US Treasuries: where do we go from here? US Treasuries: where do we go from here? US Treasuries: where do we go from here?

US Treasuries: where do we go from here?

Althea Spinozzi

Head of Fixed Income Strategy

Summary:  The new year is going to be all about yield curve normalization. Although the road to a steeper yield curve will be bumpy due to geopolitical and monetary policy uncertainties, sovereign bonds remain compelling. A deflationary environment builds the case for a longer bond duration.

The new year is starting with one certainty: the normalization of the yield curve is underway.

The reason is simple: central banks' focus turns from inflation to growth. That means that as inflation reverts to its mean, central banks will claim victory over inflation and will be more concerned about a deteriorating economy. That will call for interest rate cuts, precisely as the Federal Reserve's December dot plot shows. Therefore, it is safe to expect font-end rates to adjust lower, resulting in a steeper curve.

The big question, however, is what will happen to the longer part of the yield curve as central banks cut rates. When answering this question, it’s impossible not to enter into a heated debate regarding some sort of landing:

  1. A “soft landing”: such a scenario implies that inflation reverts to its mean without a significant deceleration of the economy. In this case, the yield curve will bull steepen, but without a recession, the long part of the yield curve will remain around current levels or even move slightly higher.
  2. A “hard landing”: such a scenario implies a deep recession is upon us. That means the Federal Reserve might need to cut rates deeply and quickly. That would result in a steeper curve, with 10-year yields dropping sharply below 4%.
  3. A “’70s landing”: the fight against inflation is not over, and as geopolitical tensions intensify, inflation rebounds, resulting in a new inflation wave. Yet the economy stagnates, resulting in a flatter yield curve.

Although it's impossible to know which kind of landing we are headed towards, it's essential to recognize that the Fed can stimulate the economy through various policies beyond interest rate cuts, such as a slowdown or the early end of the Quantitative Tightening program (QT).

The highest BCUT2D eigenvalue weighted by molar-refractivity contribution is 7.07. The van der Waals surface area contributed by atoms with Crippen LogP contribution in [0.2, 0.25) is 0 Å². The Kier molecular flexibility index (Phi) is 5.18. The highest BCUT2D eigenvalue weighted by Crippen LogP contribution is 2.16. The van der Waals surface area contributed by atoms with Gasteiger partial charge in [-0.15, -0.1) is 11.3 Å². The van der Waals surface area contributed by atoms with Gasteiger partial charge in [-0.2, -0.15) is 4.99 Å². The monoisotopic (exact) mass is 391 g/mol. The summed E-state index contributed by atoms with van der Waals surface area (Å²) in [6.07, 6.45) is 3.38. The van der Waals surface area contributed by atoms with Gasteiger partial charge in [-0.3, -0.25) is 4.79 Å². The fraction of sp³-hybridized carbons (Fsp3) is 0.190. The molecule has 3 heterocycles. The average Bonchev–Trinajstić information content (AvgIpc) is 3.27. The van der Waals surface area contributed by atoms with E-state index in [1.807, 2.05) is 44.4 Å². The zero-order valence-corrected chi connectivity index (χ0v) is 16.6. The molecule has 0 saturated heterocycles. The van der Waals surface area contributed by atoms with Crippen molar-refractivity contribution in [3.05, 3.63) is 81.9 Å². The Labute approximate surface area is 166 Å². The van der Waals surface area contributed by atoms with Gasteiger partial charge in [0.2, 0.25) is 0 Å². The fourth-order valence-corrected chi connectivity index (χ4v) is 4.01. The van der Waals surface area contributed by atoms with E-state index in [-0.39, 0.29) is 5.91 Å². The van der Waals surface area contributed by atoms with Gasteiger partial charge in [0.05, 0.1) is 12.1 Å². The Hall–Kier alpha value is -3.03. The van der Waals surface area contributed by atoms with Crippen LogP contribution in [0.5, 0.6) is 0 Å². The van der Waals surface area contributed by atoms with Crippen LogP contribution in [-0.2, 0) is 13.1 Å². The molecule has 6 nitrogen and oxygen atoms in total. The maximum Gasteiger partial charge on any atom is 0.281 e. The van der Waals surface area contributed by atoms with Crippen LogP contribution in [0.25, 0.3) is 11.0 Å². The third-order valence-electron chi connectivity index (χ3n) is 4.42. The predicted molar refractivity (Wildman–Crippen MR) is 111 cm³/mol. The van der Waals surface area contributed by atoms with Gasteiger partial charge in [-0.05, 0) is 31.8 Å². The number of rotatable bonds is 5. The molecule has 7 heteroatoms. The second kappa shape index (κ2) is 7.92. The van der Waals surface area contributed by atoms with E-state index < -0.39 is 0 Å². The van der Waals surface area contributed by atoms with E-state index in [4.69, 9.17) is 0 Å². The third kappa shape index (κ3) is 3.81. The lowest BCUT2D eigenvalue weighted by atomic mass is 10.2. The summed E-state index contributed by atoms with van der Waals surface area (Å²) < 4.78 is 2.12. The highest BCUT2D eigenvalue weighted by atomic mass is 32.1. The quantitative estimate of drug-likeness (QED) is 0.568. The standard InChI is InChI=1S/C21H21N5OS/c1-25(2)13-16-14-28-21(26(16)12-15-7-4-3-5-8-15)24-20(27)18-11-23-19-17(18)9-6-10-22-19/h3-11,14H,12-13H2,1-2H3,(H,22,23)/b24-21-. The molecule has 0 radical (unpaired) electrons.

QT is a powerful tool because it can be a substitute for interest rate cuts. Therefore, if a “hard landing" doesn't materialize, bond futures must price out some of the six rate cuts that are baked in for this year.

Moreover, we must remember that the US Treasuries is poised to continue issuing large amounts of bonds and notes in the upcoming months, putting upward pressure on rates.

That means that if a recession is not around the corner and the economy continues to prove resilient, 10-year yields are more likely to move higher than lower in the upcoming weeks. That's probably why Bill Gross, in a recent tweet, says that "UST 10 yr at 4% is overvalued while 10 year TIP at 1.80 is the better choice. If you need to buy bonds. I don’t.” When looking at the market's expectations for interest rate cuts, 10-year yields at 4% do not make sense because investors expect rates to decrease to 3.5% in the next ten years. Considering that 10-year US Treasury offers between 100bps to 150bps over the Fed Fund rate from 2000 until today, their fair value should be around 4.5% to 5%. Yet, market expectations can change abruptly, especially during a downturn.

Therefore, we'll likely see ten-year US Treasury yields rising slightly and trade rangebound for some time until the macroeconomic backdrop becomes clearer.

Currently, 10-year yields us10tyields d 0501us10tyields d 0501are trading slightly above 4%. If they break above 4.1%, they might find a new trading range between 4.1%- 4.3% (see Kim Cramer Larsson's technical analysis piece).

Ten-year US Treasury yields. Source: Saxo Platform.

Sovereign bonds remain attractive for long-term investors.

Even if yields rise in the medium term, sovereign bonds remain an attractive investment for buy-to-hold investors. Extending a portfolio duration is also compelling in light of deflationary trends and central bank's plans to cut rates.

Benchmark bonds issued during the last Treasury quarterly refunding offer a coupon that creates a buffer against a possible drop in price. The ten-year tenor looks particularly compelling. Assuming a one-year holding period, if yields rise by 100bps, the loss that one would expect is a little above 2%. As we learned last year, 5% is a strong resistance level for 10-year US Treasuries. If yields could not break above this level when it was uncertain whether the Federal Reserve was done with its interest rate hiking cycle, it is hard to envision they would even rise around this level now that central banks are preparing to cut rates on both sides of the Atlantic.


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